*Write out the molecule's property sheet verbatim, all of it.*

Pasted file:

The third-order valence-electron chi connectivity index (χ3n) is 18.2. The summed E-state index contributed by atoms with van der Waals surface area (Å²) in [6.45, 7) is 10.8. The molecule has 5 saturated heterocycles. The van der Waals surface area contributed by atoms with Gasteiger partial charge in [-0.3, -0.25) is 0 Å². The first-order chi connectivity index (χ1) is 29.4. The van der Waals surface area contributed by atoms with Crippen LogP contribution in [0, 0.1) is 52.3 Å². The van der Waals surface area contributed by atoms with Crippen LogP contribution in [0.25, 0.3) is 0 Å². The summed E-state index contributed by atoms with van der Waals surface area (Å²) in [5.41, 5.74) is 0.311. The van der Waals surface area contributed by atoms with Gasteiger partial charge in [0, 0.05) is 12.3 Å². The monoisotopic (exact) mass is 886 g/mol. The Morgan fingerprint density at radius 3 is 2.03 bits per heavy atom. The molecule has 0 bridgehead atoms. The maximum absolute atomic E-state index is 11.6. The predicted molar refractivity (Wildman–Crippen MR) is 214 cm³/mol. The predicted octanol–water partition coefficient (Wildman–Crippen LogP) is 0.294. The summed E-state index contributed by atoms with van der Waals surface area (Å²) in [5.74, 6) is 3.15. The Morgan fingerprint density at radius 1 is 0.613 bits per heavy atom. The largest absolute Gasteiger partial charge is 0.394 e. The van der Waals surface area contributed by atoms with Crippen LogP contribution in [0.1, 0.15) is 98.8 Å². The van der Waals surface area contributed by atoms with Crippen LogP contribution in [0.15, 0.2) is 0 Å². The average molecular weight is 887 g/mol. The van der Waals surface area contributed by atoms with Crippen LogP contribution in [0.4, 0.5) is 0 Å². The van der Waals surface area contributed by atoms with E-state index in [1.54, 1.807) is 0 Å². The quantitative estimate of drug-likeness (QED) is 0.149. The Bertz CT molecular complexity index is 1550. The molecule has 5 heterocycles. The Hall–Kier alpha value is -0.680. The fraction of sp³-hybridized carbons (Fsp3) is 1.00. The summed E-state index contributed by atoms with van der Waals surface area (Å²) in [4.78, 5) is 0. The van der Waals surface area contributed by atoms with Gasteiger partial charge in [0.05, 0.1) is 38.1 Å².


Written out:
The third-order valence-electron chi connectivity index (χ3n) is 18.2. The summed E-state index contributed by atoms with van der Waals surface area (Å²) in [6.45, 7) is 10.8. The molecule has 5 saturated heterocycles. The van der Waals surface area contributed by atoms with Gasteiger partial charge in [-0.3, -0.25) is 0 Å². The first-order chi connectivity index (χ1) is 29.4. The van der Waals surface area contributed by atoms with Crippen LogP contribution in [0, 0.1) is 52.3 Å². The van der Waals surface area contributed by atoms with Crippen LogP contribution in [0.25, 0.3) is 0 Å². The summed E-state index contributed by atoms with van der Waals surface area (Å²) in [5.41, 5.74) is 0.311. The van der Waals surface area contributed by atoms with Gasteiger partial charge in [0, 0.05) is 12.3 Å². The monoisotopic (exact) mass is 886 g/mol. The Morgan fingerprint density at radius 3 is 2.03 bits per heavy atom. The molecule has 0 bridgehead atoms. The maximum absolute atomic E-state index is 11.6. The predicted molar refractivity (Wildman–Crippen MR) is 214 cm³/mol. The predicted octanol–water partition coefficient (Wildman–Crippen LogP) is 0.294. The summed E-state index contributed by atoms with van der Waals surface area (Å²) in [5.74, 6) is 3.15. The Morgan fingerprint density at radius 1 is 0.613 bits per heavy atom. The largest absolute Gasteiger partial charge is 0.394 e. The van der Waals surface area contributed by atoms with Crippen LogP contribution in [0.1, 0.15) is 98.8 Å². The van der Waals surface area contributed by atoms with Crippen LogP contribution in [0.15, 0.2) is 0 Å². The average molecular weight is 887 g/mol. The van der Waals surface area contributed by atoms with Crippen LogP contribution in [0.4, 0.5) is 0 Å². The van der Waals surface area contributed by atoms with E-state index in [1.54, 1.807) is 0 Å². The quantitative estimate of drug-likeness (QED) is 0.149. The Bertz CT molecular complexity index is 1550. The molecule has 5 heterocycles. The Hall–Kier alpha value is -0.680. The fraction of sp³-hybridized carbons (Fsp3) is 1.00. The summed E-state index contributed by atoms with van der Waals surface area (Å²) in [4.78, 5) is 0. The van der Waals surface area contributed by atoms with Gasteiger partial charge in [0.05, 0.1) is 38.1 Å².